Entries in Oil Prices (63)


Tropical Storm Isaac Could Hike Up Gas Prices

Jupiterimages/Thinkstock(NEW YORK) -- The giant storm now moving over the Gulf of Mexico could have a direct impact on consumers' wallets -- pushing up the price of gas.

Energy companies are scrambling ahead of Tropical Storm Isaac, evacuating workers from many oil and natural gas platforms, and cutting oil production in the Gulf of Mexico.

As the storm tracks west, it becomes a bigger threat to the energy industry.  The Gulf accounts for more than 20 percent of U.S. oil production and more than 40 percent of refining.  If many plants are closed, it could push up gas prices -- at least for a few weeks.

Global oil prices, meanwhile, are on the rise.  West Texas crude has risen to more than $97 per barrel.  The price was in the low 80s as recently as June.

Copyright 2012 ABC News Radio


Gas Prices Rise for the First Time in Months

Jupiterimages/Thinkstock(NEW YORK) -- Good news for the European economy means bad news for U.S. motorists.  Gas prices went up an average of two cents on Friday and another two cents on Saturday to bring the average price of a gallon up to $3.38.  

Before this weekend, U.S. motorists had enjoyed 75 days of falling gas prices.

News that Europe is getting a handle on its debt crisis means its economy could soon rebound, and a robust economy means increased oil consumption by industries and individuals.  That pushes the price of crude higher worldwide, and drivers end up paying more at the pump.

As for the road ahead for U.S. motorists, experts believe gas price increases will slow or stop when the summer driving season comes to an end, and then will either go up or down, depending on economic news.

Copyright 2012 ABC News Radio


Gas Prices Down 10 Cents from Last Week

Comstock Images/Thinkstock(WASHINGTON) -- The average price of a gallon of regular gas is $3.44, down nearly 10 cents from a week ago, according to the Department of Energy.  This price is also down nearly 14 cents from a year ago.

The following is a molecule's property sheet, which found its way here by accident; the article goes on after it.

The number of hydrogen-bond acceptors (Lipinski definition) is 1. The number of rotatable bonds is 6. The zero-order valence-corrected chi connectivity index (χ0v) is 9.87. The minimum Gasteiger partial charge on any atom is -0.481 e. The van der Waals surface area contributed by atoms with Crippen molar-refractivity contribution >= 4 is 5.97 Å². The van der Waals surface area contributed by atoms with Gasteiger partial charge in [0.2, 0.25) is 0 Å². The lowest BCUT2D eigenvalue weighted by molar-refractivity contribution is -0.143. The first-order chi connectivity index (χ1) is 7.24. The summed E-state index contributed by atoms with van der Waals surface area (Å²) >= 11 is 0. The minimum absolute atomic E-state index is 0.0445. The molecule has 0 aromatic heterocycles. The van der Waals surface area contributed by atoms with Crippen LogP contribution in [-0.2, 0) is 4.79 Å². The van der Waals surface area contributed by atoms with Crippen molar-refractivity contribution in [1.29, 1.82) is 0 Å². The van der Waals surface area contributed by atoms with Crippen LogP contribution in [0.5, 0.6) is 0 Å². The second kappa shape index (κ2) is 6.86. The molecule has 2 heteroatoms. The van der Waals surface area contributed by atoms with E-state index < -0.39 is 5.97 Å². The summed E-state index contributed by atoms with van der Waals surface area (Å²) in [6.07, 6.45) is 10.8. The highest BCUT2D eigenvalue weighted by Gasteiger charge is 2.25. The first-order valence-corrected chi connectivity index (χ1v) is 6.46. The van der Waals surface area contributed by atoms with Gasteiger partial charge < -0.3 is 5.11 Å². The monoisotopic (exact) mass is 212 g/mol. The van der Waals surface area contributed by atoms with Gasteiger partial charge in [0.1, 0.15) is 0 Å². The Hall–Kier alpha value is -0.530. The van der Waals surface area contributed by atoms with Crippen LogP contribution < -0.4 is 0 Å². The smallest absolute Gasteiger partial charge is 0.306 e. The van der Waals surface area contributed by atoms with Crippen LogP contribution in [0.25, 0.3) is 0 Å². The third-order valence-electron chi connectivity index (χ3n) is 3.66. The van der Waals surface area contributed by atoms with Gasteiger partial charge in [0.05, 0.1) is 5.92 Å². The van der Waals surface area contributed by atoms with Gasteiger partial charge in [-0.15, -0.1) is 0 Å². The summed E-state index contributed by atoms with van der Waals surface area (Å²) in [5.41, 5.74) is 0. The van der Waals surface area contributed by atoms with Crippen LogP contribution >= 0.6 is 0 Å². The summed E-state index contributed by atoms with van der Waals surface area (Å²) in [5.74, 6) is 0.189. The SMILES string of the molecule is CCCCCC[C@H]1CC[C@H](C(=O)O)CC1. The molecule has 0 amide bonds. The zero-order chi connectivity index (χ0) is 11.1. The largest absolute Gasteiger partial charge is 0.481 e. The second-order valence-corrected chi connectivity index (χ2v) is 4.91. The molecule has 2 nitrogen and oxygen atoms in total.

The most expensive gas in the country is on the West Coast, where the average price for a gallon of regular is $3.82, down 14 cents from a week ago.

The least expensive gas is on the Gulf Coast, with the average price for a gallon of regular at $3.20, down 7 cents from a week ago.

We will likely see even lower gas prices in coming weeks as the price of oil continues to fall.  Oil closed at $79.21 per barrel in New York trading today, down 55 cents for the day.  Oil is trading at levels last seen in the fall of 2011.

Copyright 2012 ABC News Radio


Crude Oil Prices Keep Dropping and Gas Prices Along with Them

Comstock Images/Thinkstock(NEW YORK) -- Gasoline prices are dropping like a stone because of a glut of oil supplies that pushed the price of crude to under $80 a barrel Thursday -- the lowest it's been in eight months.

Currently, the average cost of a gallon of unleaded regular is $3.47 across the country and if Americans are driving less, they can expect to see prices at the pump come crashing down further as the summer wears on.

Some very optimistic analysts have speculated that gas prices might not only fall under $3 a gallon nationally, but could go as low as $2.50 in some areas of the U.S.

This is a far cry from early April when prices were hovering around the $4 a gallon mark, with fears growing that $5 a gallon were possible by this time of the year.

Copyright 2012 ABC News Radio


Oil Producers in for a 'Crude' Awakening

Comstock Images/Thinkstock(NEW YORK) -- Oil prices keep coming down.  Since the start of the month, the price of crude oil has dropped daily, falling to $96 a barrel Tuesday.